# Purpose

The purpose of this demonstration is to visually show students the concepts of kinematics, specifically 2-D projectile motion, gravity, velocity, air resistance, and Newton’s Second Law. Using a simple demonstration with a launcher and projectiles, students will predict, observe and analyze results based on these concepts.

## Learning Goals

• Effects of gravity and air resistance on 2-D projectile motion
•
• The relationship between launch angle, velocity, and distance
•
• Using Newton’s Second Law to calculate the force of gravity
•
• Drawing graphs of vertical position vs time, horizontal position vs time, y position vs x position of the trajectory and calculating parameters such as slope and the area under the graph
•
• Collecting data using video recording software and analyzing using Logger Pro software
•
• Discussing results and possible sources of error and improvements

• ## Physics Principles

### Acceleration

• There is an acceleration towards the ground due to the gravitational force of Earth, with value 9.807 m/s2
•
• There is another force, whose magnitude is directly proportional to its instantaneous speed: drag force
•
• This drag force affects both horizontal and vertical motion: air drag will cause the projectile’s horizontal velocity to decay
•
• If the projectile is in the air for a considerable amount of time, then it will reach a maximum vertical velocity called the terminal velocity (which is when the drag force is equal to the gravitational force acting upon the object).
• ### Forces

• The force of gravity pulls the object downwards towards the ground
•
• The drag force slows the projectile horizontally and resists/limits the vertical speed (drag is NOT the same as friction as drag force increases with speed while friction force stays the same)
•
• There is an applied force at the beginning of the launch due to the spring force (Hooke’s law)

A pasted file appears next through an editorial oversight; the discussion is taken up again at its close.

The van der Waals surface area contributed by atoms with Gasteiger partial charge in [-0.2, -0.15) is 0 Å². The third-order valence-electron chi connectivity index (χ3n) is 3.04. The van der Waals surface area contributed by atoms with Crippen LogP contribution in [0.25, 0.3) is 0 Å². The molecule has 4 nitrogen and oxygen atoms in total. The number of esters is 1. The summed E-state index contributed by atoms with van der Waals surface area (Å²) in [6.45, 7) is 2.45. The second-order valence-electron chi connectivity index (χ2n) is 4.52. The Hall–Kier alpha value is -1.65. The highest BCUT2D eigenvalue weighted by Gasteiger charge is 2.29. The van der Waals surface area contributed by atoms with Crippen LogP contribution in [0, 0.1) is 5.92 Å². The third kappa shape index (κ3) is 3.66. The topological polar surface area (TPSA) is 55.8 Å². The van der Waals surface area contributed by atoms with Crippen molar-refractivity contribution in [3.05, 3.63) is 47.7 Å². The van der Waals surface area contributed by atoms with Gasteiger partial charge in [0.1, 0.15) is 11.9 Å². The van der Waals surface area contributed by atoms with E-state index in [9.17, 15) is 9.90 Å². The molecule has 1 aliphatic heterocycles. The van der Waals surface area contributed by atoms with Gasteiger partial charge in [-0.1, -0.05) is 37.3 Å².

• ### Newton’s Second Law

• Newton’s Second Law of Motion states that an object will only move if there is a net or unbalanced force acting upon it, and that force can be calculated using the formula Fnet=ma
•
• Fnet is the net force which is acting upon the object, units Newtons [N] which is essentially m/s2*kg
•
• m is the mass of the object, units kilograms [kg]
•
• a is the acceleration of the object, units metres per second squared [m/s2]
•
• Formal statement: The acceleration of an object as produced by a net force is directly proportional to the magnitude of the net force, in the same direction as the net force, and inversely proportional to the mass of the object (Henderson, 2006).
• ### Velocity and Launch Angle

• An object launched at an angle theta [θ] to the horizontal will have a horizontal velocity v0x and vertical velocity v0y, with hypotenuse v0 (pronounced v naught)
•
• For ideal projectile motion, the optimal angle of launch for an object to travel the farthest distance is 45 degrees. However, when considering air resistance, the optimal angle for distance is actually somewhat less than 45 degrees.
• ### Trigonometry

• Using SOHCAHTOA, the horizontal and vertical launch velocity can be determined by drawing a triangle and plugging in appropriate values. sin(θ) = v0y/v0, cos(θ) = v0x/v0, etc.